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Cornered (1945 film)

From Wikipedia, the free encyclopedia

Cornered
Cornered1S.jpg
Theatrical release poster
Directed byEdward Dmytryk
Screenplay byJohn Paxton
Ben Hecht
Story byJohn Wexley
Produced byAdrian Scott
StarringDick Powell
Walter Slezak
CinematographyHarry J. Wild
Edited byJoseph Noriega
Music byRoy Webb
Paul Sawtell
Distributed byRKO Radio Pictures
Release date
  • December 25, 1945 (1945-12-25) (United States)
Running time
102 minutes
CountryUnited States
LanguageEnglish
Budget$500,000[1]

Cornered is a 1945 film noir starring Dick Powell and directed by Edward Dmytryk.[2] This is the second teaming of Powell and Dmytryk (after Murder, My Sweet).[3] The screenplay was written by John Paxton with uncredited help from Ben Hecht.

Plot

After the end of World War II a former P.O.W., Canadian RCAF flyer Laurence Gerard, returns to France to discover who ordered the killing of his bride of only 20 days, a member of the French Resistance. His father-in-law Étienne Rougon identifies Vichy collaborator Marcel Jarnac. He supposedly died in 1943, but Rougon has strong doubts. Jarnac was careful about maintaining his anonymity and the police have no description of him. But his own associate compiled a dossier on him; Gerard finds a burned fragment of it, and an envelope addressed to Madame Jarnac. From this he manages to track the widow to Buenos Aires.

When he arrives Gerard is met by Melchior Incza, a stranger who appears to know all too much about him. The suspicious Canadian initially rejects Incza's offer of help, but cannot turn down his invitation to a party hosted by Mme Jarnac's associate, wealthy businessman Tomas Camargo for the opportunity to mingle with their social set. There he meets Camargo's uncle, lawyer Manuel Santana, and the widow herself.

When Gerard later questions Mme Jarnac in her hotel room, she refuses to co-operate, so he starts openly following her. Santana asks him to desist, but will not say why. Later, Gerard finds a valet, Diego, tidying up his hotel room at an odd hour.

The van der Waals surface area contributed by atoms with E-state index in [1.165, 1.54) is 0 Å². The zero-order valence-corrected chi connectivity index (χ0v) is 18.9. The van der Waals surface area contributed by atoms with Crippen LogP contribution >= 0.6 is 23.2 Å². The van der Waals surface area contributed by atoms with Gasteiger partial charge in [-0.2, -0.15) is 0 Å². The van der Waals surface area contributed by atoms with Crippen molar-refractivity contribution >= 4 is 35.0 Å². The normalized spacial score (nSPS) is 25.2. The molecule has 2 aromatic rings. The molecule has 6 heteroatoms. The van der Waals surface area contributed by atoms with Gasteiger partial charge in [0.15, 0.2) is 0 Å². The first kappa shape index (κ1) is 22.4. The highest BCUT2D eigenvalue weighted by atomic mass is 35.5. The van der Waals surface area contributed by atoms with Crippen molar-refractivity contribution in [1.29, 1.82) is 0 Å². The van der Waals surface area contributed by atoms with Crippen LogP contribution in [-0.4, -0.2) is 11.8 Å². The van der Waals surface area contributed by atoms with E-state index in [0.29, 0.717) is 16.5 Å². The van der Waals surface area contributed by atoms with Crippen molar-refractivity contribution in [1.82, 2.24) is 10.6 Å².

Eventually, Mme Jarnac agrees to provide him with the information he desires. A note is delivered to Gerard informing him that Jarnac is leaving the country that night under the name of Ernest Dubois, and giving his address; but it is a forgery. Gerard is only stopped from shooting the wrong man in cold blood by the timely intervention of Santana and Diego. Dubois is actually their associate; it turns out that they are after not only Jarnac but his secret Nazi organisation as well. Mme Jarnac is an innocent woman paid to act as the wife of a man she has never seen.

To stir things up, Gerard tricks Incza into believing he has the full dossier on Jarnac. Incza breaks into the hotel safe, but it is not there. Gerard is sent to Camargo's room, where Camargo's wife keeps him busy by trying to seduce him into her life of luxury and easy vice. Gerard kisses her, but rejects her advance; he still loves his wife, although "Her teeth were crooked and she was too thin". He tells the señora he is "bored" and cannot wait any longer for Camargo.

Meanwhile, Incza has been searching Gerard's room and realises there is no dossier. When the "valet" Diego interrupts, Incza kills him. Gerard returns and is detained as a murder suspect, but a waiter confirms his alibi. Still, Gerard is given 48 hours to leave the country.

When Incza tells him that Jarnac will be seeing Camargo at his "old office", Gerard decides to stake out a bar Mme Jarnac recalls was once their meeting place. It is a trap. Gerard is captured, and Jarnac finally makes his appearance. While they wait for Incza to arrive with the dossier, Jarnac makes a political speech on how America's failure to see that their injustice across the world and the resulting poverty of nations (as happened in Germany after World War I) means that there will always be people like him.